The first step is contacting experienced attorneys to explore your options. Here's what you should know about wrongful death suits, including the necessary criteria for a successful outcome.
Few things are more life-altering than the unexpected death of a loved one. Whether it's the result of a motor vehicle accident, medical malpractice, or a deadly mishap on the job, survivors often find their entire worlds turned upside down. Not only are you having to adjust on an emotional level to the reality of life without your loved one, but you may also be facing financial difficulties if the deceased was a wage-earner or otherwise contributed to the family finances.
Fortunately, you may be able to recover financial damages due to the death of your loved one. However, not all deaths qualify for this type of lawsuit. It is essential that certain criteria be met before the court will consider awarding financial damages to survivors.
In wrongful death cases, negligence is defined as the failure to do what is reasonable in the circumstances. In a motor vehicle case, it can be as simple as not paying attention while driving and causing a fatality by running a stop sign, speeding, or otherwise disobeying traffic laws. In the context of a medical injury, negligence is when a doctor or other healthcare provider fails to do what a reasonable provider would have done in the same or similar circumstances. Examples include failing to diagnose a patient’s condition (such as cancer), misreading lab results or radiology studies, surgical mistakes, and failing to properly inform patients of the potential risks of surgical procedures and/or medications. If an act of negligence causes the person’s death, then a wrongful death action may be appropriate.
It's important to note that while the majority of states use a comparative negligence standard, Maryland is one of the few states that still uses contributory negligence. Under this rule, if the deceased person was negligent, and that negligence contributed to the death, then the plaintiff will be barred from obtaining any recovery.
Breach of Duty
Before breach of duty can be established in a wrongful death claim, it must be proven that the defendant had a duty toward the deceased. For example, if the death was the result of a motor vehicle accident, the driver of the other vehicle had a duty to follow traffic laws, remain within the speed limit, and otherwise practice safe driving. In the case of wrongful death suits brought against health care providers, those providers have a duty to their patients to provide reasonable medical care. A breach of this duty is considered medical negligence. A breach of duty can be either accidental or committed with the intent to cause harm.
To successfully bring a wrongful death lawsuit, you must be able to prove that the negligence or breach of duty caused the person’s death, or was a significant contributing factor in the death. For instance, if a physician prescribes the wrong medication but the patient dies from unrelated causes, it would not be possible to successfully sue the doctor for wrongful death.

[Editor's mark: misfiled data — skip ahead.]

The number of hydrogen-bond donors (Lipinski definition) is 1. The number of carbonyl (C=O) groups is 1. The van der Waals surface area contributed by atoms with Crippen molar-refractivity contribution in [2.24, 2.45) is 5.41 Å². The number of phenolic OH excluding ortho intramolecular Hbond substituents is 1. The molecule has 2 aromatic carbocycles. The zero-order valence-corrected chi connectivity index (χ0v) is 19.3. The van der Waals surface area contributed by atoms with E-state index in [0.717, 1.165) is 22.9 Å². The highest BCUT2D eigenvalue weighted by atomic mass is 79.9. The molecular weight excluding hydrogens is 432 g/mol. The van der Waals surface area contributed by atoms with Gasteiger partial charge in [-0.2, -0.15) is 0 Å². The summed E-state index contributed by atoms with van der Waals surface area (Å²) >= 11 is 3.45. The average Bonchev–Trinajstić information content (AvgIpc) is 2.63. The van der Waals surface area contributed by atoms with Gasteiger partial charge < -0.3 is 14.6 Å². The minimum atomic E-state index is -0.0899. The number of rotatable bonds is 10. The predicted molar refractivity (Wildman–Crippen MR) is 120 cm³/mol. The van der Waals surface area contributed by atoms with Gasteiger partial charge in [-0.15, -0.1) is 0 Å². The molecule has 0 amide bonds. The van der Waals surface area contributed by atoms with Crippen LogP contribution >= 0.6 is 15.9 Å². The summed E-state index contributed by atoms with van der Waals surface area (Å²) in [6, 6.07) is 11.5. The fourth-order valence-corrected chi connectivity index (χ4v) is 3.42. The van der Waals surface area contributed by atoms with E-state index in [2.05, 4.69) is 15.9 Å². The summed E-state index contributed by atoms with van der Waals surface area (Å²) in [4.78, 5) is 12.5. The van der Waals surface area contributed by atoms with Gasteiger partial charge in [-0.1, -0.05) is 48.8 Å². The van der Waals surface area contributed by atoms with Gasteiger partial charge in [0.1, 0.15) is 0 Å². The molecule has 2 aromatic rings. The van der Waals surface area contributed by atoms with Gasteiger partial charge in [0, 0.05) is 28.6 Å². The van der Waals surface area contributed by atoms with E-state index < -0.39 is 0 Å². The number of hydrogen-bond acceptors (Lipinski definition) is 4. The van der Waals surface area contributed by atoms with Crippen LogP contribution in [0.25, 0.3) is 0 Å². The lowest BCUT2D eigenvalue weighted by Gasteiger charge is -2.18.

Why Medication Errors Occur
The fourth element in a wrongful death case is damages, which are separated into two broad categories: 1) Economic; and 2) Non-economic.
Economic damages: These include such things as the cost of medical bills and funeral expenses. If the deceased person was working and supporting a spouse or children, economic damages could also include future income that the deceased person is no longer able to earn, as well as the cost of household services that the deceased person is no longer able to perform.
Non-economic damages: These include the value of any pain and suffering that the deceased person experienced, as well as the grief and emotional loss of those family members left behind. These amounts are usually capped by law. Your attorney can further explain your options when it comes to collecting financial damages for pain and suffering associated with the wrongful death of a loved one.
Proving Wrongful Death
In a medical case, expert witnesses are required to prove a wrongful death case. In order to prevail, the plaintiff must present medical experts to testify that the doctor or other healthcare provider was negligent, and that such negligence caused the patient’s death. In a motor vehicle case, the plaintiff will usually call medical experts to testify that the car accident caused the deceased person’s death.
The Burden of Proof in Wrongful Death Cases
A wrongful death case is a civil action, as opposed to a criminal action. In criminal cases, the burden of proof is that the State must prove the defendant guilty beyond a reasonable doubt. In a civil case, however, the standard is far lower. A plaintiff must prove his or her case by a preponderance of the evidence, which means that something is more likely to have occurred than not to have occurred.
Steps Involved in Filing a Wrongful Death Suit
Collecting evidence is the first step in any type of legal proceeding, including wrongful death cases. The beginning stages also involve talking with witnesses and lining up potential experts to testify if the case goes to trial.
The next step is to reach out to the other party and make an attempt at settlement. The other party's insurance company may offer a settlement at this time, and your attorney will negotiate on your behalf.
If an agreement can't be reached during this phase, the next step is to formally file the lawsuit and prepare to go to court.
Contact D'Amore Personal Injury Law for more Information
Wrongful death suits are complex and often confusing, which is why you need a skilled attorney on your side. Contact D'Amore Personal Injury Law, LLC to schedule a free consultation. We'll only collect a fee from you if we win your case.